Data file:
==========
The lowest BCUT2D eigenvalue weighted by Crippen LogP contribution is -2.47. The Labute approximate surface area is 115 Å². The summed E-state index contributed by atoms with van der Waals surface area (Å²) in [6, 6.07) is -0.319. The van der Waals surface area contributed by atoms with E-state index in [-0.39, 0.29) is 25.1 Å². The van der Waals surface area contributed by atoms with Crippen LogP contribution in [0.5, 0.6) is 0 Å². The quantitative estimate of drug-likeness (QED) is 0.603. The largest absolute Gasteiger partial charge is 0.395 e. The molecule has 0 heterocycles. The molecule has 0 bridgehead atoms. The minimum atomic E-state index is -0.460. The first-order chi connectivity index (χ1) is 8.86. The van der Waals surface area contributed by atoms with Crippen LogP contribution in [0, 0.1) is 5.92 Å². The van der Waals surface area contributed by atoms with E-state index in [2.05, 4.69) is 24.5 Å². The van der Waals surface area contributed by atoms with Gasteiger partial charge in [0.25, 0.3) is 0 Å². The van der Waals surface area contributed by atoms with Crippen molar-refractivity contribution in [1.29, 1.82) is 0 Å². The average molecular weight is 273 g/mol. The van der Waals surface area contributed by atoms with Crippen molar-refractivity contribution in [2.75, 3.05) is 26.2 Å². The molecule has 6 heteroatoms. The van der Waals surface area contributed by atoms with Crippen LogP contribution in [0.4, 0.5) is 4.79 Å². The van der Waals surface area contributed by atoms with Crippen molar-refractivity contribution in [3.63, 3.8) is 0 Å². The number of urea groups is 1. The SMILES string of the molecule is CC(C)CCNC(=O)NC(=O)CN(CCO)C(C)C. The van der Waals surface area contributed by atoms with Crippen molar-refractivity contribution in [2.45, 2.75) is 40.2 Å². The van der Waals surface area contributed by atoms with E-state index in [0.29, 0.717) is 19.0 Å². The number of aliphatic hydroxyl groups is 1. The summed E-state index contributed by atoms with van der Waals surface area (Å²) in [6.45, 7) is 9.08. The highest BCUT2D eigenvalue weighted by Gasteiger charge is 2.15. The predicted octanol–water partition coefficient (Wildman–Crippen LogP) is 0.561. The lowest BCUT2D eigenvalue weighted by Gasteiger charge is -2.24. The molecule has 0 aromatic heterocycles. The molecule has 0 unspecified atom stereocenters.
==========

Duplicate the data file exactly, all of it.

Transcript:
The lowest BCUT2D eigenvalue weighted by Crippen LogP contribution is -2.47. The Labute approximate surface area is 115 Å². The summed E-state index contributed by atoms with van der Waals surface area (Å²) in [6, 6.07) is -0.319. The van der Waals surface area contributed by atoms with E-state index in [-0.39, 0.29) is 25.1 Å². The van der Waals surface area contributed by atoms with Crippen LogP contribution in [0.5, 0.6) is 0 Å². The quantitative estimate of drug-likeness (QED) is 0.603. The largest absolute Gasteiger partial charge is 0.395 e. The molecule has 0 heterocycles. The molecule has 0 bridgehead atoms. The minimum atomic E-state index is -0.460. The first-order chi connectivity index (χ1) is 8.86. The van der Waals surface area contributed by atoms with Crippen LogP contribution in [0, 0.1) is 5.92 Å². The van der Waals surface area contributed by atoms with E-state index in [2.05, 4.69) is 24.5 Å². The van der Waals surface area contributed by atoms with Gasteiger partial charge in [0.25, 0.3) is 0 Å². The van der Waals surface area contributed by atoms with Crippen molar-refractivity contribution in [1.29, 1.82) is 0 Å². The average molecular weight is 273 g/mol. The van der Waals surface area contributed by atoms with Crippen molar-refractivity contribution in [2.75, 3.05) is 26.2 Å². The molecule has 6 heteroatoms. The van der Waals surface area contributed by atoms with Crippen LogP contribution in [0.4, 0.5) is 4.79 Å². The van der Waals surface area contributed by atoms with Crippen molar-refractivity contribution in [3.63, 3.8) is 0 Å². The number of urea groups is 1. The SMILES string of the molecule is CC(C)CCNC(=O)NC(=O)CN(CCO)C(C)C. The van der Waals surface area contributed by atoms with Crippen molar-refractivity contribution in [2.45, 2.75) is 40.2 Å². The van der Waals surface area contributed by atoms with E-state index in [0.29, 0.717) is 19.0 Å². The number of aliphatic hydroxyl groups is 1. The summed E-state index contributed by atoms with van der Waals surface area (Å²) in [6.45, 7) is 9.08. The highest BCUT2D eigenvalue weighted by Gasteiger charge is 2.15. The predicted octanol–water partition coefficient (Wildman–Crippen LogP) is 0.561. The lowest BCUT2D eigenvalue weighted by Gasteiger charge is -2.24. The molecule has 0 aromatic heterocycles. The molecule has 0 unspecified atom stereocenters.